Senate Looks To Add Medical Marijuana Licenses
With the bill sponsor saying it "faithfully" carries out a constitutional amendment that voters passed in November, a Senate committee Monday approved a bill that would revamp Florida's medical-marijuana laws.
"It fully realizes the intent of the voters in passing that amendment," says bill sponsor Rob Bradley, R-Fleming Island. "It does so without playing games or being cute."
The Senate Health Policy Committee voted unanimously to approve the measure (SB 406) after debate that primarily focused on the number of businesses that should be able to receive licenses to grow, process and sell cannabis.
Lawmakers in 2014 and 2016 passed laws that allowed medical marijuana for limited numbers of patients, including a measure last year that allowed it for people who are terminally ill. Under that system, seven "dispensing organizations" have received licenses to be on the ground floor of the industry.
But voters in November overwhelmingly passed a constitutional amendment that will make cannabis available to a broad swath of patients with conditions ranging from cancer to post-traumatic stress disorder. As legislators work on carrying out the amendment, the potential for a dramatically expanded industry has led to heavy lobbying about licenses for what Bradley's bill calls "medical marijuana treatment centers."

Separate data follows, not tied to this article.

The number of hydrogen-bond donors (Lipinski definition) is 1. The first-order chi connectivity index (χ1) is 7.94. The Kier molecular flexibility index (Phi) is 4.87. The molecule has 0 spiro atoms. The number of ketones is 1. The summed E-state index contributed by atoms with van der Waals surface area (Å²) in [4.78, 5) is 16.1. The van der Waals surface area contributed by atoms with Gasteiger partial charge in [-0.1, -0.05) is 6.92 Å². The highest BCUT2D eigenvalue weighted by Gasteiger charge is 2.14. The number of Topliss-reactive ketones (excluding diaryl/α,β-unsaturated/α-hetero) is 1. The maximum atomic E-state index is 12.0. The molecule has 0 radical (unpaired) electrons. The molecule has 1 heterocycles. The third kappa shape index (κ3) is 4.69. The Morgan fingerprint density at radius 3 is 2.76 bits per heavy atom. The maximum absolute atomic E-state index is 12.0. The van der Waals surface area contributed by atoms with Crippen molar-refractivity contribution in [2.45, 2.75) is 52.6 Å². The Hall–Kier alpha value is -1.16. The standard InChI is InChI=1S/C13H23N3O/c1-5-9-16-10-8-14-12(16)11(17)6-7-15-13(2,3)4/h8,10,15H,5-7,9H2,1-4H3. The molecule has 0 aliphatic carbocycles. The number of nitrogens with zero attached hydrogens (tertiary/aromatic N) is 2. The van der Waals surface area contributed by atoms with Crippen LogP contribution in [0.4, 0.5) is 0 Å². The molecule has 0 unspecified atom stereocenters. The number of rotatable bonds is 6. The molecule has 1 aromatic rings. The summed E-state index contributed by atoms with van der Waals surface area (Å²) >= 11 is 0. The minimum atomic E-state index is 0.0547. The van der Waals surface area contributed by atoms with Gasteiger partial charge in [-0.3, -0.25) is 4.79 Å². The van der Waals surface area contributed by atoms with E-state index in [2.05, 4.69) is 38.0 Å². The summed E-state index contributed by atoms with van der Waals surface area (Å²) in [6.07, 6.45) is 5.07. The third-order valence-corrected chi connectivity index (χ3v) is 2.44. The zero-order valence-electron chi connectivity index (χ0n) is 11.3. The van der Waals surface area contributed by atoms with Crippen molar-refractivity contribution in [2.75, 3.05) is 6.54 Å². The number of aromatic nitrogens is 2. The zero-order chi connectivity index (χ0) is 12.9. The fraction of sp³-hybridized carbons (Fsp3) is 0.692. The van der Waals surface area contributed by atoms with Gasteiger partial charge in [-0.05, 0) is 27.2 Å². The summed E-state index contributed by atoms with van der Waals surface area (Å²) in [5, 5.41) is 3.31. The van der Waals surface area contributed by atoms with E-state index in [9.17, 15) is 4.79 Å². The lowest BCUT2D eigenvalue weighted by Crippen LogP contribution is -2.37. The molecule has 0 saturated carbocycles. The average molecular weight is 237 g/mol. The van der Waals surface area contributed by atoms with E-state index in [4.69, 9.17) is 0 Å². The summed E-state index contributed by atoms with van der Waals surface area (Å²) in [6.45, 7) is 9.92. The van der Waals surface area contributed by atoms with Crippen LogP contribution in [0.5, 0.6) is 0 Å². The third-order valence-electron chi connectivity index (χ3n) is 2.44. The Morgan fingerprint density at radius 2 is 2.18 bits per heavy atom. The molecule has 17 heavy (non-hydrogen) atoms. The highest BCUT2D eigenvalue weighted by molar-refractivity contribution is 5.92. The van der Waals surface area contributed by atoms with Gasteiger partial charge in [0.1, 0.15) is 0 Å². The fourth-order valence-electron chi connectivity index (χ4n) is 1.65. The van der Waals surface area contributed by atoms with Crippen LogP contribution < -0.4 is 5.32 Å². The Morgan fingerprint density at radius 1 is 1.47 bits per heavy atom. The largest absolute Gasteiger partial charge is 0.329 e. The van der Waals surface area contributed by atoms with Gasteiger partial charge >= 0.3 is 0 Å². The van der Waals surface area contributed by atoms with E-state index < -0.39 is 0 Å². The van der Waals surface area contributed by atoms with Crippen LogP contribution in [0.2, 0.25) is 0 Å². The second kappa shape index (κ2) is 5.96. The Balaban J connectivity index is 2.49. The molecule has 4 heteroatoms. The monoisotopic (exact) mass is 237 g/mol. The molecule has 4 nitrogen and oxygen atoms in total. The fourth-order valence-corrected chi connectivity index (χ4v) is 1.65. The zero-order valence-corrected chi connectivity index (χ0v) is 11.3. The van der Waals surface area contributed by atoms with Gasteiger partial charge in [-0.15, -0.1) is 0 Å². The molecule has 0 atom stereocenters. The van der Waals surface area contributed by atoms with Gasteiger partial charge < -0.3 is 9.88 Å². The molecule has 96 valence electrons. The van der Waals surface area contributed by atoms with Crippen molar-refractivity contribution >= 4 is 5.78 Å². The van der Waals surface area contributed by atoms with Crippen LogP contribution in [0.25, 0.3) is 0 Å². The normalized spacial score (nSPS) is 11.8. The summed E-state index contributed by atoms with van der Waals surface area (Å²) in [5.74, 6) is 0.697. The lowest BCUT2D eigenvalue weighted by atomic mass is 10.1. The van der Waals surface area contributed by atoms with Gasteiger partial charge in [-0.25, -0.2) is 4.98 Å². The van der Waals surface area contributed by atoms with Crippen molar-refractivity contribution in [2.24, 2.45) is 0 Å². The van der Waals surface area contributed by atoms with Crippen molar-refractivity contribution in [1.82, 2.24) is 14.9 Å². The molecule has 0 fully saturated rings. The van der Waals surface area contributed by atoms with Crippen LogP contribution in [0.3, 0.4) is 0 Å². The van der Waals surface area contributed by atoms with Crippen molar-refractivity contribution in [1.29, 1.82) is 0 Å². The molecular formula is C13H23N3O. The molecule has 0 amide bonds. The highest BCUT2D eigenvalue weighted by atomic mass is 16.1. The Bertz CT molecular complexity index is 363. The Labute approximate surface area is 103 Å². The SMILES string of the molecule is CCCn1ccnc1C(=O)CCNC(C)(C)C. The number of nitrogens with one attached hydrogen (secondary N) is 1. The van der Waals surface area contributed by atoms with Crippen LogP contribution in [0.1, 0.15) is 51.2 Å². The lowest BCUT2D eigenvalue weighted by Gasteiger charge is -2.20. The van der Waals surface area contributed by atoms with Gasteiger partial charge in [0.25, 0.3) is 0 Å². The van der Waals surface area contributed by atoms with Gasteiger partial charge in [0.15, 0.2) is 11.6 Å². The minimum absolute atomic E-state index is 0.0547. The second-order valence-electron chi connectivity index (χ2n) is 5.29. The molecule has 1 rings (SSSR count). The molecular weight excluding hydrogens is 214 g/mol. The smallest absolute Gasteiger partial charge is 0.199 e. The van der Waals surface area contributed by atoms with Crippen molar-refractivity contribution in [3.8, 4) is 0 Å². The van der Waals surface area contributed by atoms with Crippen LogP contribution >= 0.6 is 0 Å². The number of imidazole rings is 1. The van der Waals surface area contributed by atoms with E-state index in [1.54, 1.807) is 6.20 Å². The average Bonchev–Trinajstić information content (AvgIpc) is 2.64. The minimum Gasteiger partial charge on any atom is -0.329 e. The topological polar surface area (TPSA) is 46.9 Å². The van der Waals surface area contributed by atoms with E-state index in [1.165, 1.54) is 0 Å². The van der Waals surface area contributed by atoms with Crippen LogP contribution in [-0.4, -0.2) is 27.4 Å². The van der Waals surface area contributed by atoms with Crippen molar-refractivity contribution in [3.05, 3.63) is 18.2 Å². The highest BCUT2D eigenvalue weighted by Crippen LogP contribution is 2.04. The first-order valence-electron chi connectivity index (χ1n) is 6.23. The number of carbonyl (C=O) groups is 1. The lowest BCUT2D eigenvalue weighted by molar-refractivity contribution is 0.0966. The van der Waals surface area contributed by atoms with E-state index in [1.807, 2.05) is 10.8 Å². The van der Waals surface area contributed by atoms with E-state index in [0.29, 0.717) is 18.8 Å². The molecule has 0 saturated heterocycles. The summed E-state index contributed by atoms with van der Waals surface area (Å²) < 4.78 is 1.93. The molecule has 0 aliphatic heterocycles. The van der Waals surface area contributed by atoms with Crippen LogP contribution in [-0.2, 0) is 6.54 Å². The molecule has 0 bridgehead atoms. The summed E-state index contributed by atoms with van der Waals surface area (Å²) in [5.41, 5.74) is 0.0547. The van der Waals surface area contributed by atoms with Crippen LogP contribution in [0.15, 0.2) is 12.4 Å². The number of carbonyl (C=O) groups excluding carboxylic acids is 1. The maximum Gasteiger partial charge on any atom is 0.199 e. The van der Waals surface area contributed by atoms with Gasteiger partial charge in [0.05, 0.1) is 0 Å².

The Health Policy Committee approved a series of amendments Monday, including a proposal that would add five more businesses that could get licenses by Oct. 3. It also would allow more licenses in the future based on increasing numbers of patients.
David Custin, a lobbyist for Eureka Vapor, Inc., and Kaycha Holdings, LLC, said his clients are the "have-nots" who do not have licenses. He called the amendment on adding licenses "movement in the right direction."
"This legislature should not be concerned with the seven existing license-holders," Custin says. "They are going to do just fine."
But Sen. Bill Montford, D-Tallahassee, expressed concerns about adding more licenses. He said the existing licensees invested money under the current requirements and moved forward in "good faith."
"I think we should be concerned about the seven that we've already licensed," Montford says.
The Senate bill still needs to clear two other committees before it can reach the Senate floor. But a bigger challenge might be reaching agreement with the House on issues such as the number of licenses.
A House bill (HB 1397), sponsored by Majority Leader Ray Rodrigues, R-Estero, would provide fewer additional licenses for purveyors of medical marijuana than a Senate plan would allow.
The proposal, approved last week by a House panel, would require the Department of Health to grant another five licenses once the patient population reaches 200,000, and another three licenses for every additional 100,000 patients registered in a state database.
The House bill also needs to clear two more committees before it can go to the House floor.
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